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Add depth to your novel or memoir with this structural technique

I’m always inspired to see the many ways authors add subtext and metaphor to their stories. As I read, I like to analyze the way an author creates a page-turning story so that I can learn how to apply those techniques to my work.

In The Speed of Light, Elizabeth Rosner uses a structural element to add meaning to the story. In the novel, brother and sister Julian and Paula Perel strive to find their voices in a home where their father struggles with devastating memories as a Holocaust survivor.

A scientist who exists by numbers and routines, Julian lives an isolated life. As Julian retreats from life, Paula throws herself into the world through her study as an opera singer. Both of them change when Paula asks her housekeeper Sola, who has struggles and a devastating past of her own, to stay at Paula’s apartment and look out for Julian in the apartment above while Paula travels.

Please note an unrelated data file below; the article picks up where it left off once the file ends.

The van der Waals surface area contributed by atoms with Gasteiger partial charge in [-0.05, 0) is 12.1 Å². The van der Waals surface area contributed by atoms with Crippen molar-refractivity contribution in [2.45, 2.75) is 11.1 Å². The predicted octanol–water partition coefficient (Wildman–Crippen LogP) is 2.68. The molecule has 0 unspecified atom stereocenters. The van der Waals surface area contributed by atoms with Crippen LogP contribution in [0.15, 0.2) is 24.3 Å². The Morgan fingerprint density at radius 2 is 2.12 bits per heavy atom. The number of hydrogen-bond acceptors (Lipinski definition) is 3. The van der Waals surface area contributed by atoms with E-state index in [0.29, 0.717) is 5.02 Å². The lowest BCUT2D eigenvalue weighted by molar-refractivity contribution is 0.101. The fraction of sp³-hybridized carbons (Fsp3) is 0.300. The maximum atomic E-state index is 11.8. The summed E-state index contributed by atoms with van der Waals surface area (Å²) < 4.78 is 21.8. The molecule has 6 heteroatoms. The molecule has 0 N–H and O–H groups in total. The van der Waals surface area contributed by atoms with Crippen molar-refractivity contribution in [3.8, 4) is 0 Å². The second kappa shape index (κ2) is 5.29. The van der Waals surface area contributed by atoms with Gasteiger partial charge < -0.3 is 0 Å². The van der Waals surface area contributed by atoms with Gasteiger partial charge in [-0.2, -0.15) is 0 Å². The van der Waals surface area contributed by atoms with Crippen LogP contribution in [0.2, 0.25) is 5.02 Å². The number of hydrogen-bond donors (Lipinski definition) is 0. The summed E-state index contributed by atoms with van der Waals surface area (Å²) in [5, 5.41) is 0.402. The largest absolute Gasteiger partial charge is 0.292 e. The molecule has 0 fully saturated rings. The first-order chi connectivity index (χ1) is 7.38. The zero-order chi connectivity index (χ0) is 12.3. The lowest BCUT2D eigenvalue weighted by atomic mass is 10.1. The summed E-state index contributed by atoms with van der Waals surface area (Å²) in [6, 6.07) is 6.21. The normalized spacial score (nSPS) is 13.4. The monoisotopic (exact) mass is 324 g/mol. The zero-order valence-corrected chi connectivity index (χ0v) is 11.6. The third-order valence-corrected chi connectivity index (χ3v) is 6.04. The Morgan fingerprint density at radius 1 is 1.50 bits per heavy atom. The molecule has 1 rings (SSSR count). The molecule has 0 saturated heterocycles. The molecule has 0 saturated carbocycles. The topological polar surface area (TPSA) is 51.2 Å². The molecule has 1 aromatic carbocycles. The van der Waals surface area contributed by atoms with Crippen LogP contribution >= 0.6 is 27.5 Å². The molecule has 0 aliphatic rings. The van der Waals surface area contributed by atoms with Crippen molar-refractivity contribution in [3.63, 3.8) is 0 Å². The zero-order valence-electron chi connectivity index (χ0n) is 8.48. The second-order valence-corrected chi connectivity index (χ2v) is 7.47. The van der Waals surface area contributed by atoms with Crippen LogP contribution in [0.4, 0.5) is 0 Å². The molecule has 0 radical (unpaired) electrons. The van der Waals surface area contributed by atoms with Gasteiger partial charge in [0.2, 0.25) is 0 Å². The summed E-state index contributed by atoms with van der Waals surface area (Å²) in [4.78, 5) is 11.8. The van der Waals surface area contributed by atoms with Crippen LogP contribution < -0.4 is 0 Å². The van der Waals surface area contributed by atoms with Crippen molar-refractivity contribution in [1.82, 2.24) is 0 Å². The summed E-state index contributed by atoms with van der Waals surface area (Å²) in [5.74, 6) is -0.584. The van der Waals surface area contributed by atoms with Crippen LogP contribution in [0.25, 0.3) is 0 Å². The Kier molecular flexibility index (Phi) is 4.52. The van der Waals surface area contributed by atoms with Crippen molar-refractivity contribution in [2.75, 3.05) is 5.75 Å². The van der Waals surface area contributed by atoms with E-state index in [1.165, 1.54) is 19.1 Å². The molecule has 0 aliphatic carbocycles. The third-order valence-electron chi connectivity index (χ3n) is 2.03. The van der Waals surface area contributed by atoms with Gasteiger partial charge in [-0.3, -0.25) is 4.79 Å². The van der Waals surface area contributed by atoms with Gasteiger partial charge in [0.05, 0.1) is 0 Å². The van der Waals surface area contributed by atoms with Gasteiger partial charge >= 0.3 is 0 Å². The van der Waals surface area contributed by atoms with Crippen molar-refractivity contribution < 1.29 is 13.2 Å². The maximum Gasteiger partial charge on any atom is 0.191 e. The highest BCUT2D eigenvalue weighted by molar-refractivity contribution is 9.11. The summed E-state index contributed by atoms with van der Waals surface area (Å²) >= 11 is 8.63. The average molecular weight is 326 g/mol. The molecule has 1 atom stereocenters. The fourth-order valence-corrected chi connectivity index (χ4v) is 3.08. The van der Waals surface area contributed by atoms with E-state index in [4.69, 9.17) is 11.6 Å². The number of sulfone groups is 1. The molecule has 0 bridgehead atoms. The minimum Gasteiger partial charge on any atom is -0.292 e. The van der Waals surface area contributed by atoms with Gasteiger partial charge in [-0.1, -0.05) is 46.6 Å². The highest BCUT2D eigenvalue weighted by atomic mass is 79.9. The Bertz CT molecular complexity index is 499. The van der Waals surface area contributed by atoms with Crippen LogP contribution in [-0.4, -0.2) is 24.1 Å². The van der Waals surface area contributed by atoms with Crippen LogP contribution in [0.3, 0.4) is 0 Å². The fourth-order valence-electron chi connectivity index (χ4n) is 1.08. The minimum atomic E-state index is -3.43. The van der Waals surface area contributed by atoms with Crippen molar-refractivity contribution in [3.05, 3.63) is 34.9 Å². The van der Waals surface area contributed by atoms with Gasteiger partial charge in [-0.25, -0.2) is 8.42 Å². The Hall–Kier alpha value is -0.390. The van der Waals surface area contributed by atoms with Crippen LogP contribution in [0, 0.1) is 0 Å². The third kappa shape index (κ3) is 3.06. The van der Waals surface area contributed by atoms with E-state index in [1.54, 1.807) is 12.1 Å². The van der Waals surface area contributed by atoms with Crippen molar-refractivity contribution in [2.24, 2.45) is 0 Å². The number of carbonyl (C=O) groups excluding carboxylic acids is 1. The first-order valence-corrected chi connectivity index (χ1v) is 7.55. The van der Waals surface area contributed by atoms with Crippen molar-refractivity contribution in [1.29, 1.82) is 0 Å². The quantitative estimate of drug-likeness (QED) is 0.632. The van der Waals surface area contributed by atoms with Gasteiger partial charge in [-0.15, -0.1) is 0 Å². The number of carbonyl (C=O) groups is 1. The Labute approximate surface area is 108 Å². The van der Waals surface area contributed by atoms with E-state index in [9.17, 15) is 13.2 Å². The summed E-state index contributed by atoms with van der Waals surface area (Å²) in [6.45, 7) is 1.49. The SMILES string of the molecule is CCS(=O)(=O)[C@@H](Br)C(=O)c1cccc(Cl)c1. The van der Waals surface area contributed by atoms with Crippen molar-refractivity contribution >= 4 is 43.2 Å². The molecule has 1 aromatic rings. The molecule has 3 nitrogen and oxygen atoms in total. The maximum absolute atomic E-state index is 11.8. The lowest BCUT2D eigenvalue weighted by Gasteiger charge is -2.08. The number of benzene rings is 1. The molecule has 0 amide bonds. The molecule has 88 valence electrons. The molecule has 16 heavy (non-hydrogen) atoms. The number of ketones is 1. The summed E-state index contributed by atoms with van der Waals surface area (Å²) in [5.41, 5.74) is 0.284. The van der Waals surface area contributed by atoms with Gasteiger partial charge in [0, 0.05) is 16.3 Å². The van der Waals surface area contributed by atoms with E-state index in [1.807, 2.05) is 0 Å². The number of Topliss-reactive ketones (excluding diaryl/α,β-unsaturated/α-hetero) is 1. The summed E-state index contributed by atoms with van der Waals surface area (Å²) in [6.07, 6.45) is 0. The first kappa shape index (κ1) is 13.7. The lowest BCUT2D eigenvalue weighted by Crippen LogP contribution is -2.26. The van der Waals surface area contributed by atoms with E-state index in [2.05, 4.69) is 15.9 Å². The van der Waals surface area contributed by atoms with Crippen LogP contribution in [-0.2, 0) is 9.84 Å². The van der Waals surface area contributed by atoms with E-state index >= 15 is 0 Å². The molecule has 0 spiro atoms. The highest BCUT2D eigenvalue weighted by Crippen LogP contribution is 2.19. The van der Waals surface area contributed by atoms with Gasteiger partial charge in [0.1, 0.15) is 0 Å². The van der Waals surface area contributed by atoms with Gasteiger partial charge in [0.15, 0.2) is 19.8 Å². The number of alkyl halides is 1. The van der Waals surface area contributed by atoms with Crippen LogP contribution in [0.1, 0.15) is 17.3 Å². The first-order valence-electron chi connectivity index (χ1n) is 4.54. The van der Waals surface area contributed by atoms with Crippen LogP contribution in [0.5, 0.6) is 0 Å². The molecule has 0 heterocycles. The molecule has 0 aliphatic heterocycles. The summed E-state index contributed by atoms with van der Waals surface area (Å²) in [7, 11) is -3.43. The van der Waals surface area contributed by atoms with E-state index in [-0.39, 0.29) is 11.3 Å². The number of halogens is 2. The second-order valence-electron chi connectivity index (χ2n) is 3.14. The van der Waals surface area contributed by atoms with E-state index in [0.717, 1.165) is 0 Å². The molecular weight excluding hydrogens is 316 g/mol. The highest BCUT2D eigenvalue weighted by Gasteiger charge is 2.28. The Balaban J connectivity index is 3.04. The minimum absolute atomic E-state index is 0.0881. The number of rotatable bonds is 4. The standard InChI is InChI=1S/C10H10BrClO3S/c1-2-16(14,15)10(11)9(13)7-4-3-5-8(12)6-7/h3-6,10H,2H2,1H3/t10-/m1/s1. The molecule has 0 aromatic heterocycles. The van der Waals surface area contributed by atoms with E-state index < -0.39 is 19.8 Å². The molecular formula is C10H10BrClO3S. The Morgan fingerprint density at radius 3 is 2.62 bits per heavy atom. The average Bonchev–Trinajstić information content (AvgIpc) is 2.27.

Rosner tells the story in the alternating voices of the three protagonists. Then throughout the book, she threads scientific definitions written by Julian that reveal his character and create additional depth. The definitions leave readers with another way to interpret and experience the novel.

In this excerpt, two of Julian’s definitions are juxtaposed with his theory about the meaning of life.

“I had a theory that my father gave up his language because it belonged to the killers; he could not live with the sounds of their voices inside his own. In his new language, everything could be precise and unambiguous, he could speak in the vocabulary of science and never reveal his heart. I embraced it too, the premise that everything had a reason, an explanation. Logic ruled the universe. Even the unknown could be described by theories, equations; a solution always existed, somewhere…

mechanistic theory: the view that all biological phenomena may be explained in mechanical, physical, and chemical terms.

vitalistic theory: the view that life and all consequent biological phenomena are due to a “vital force.” “

Exercise: Analyze the themes and meaning of your story. What literary devices or techniques could you use to create new meaning and complexity to your work in progress?

In my next post, I’ll write about another example of this technique used by an author of a memoir.

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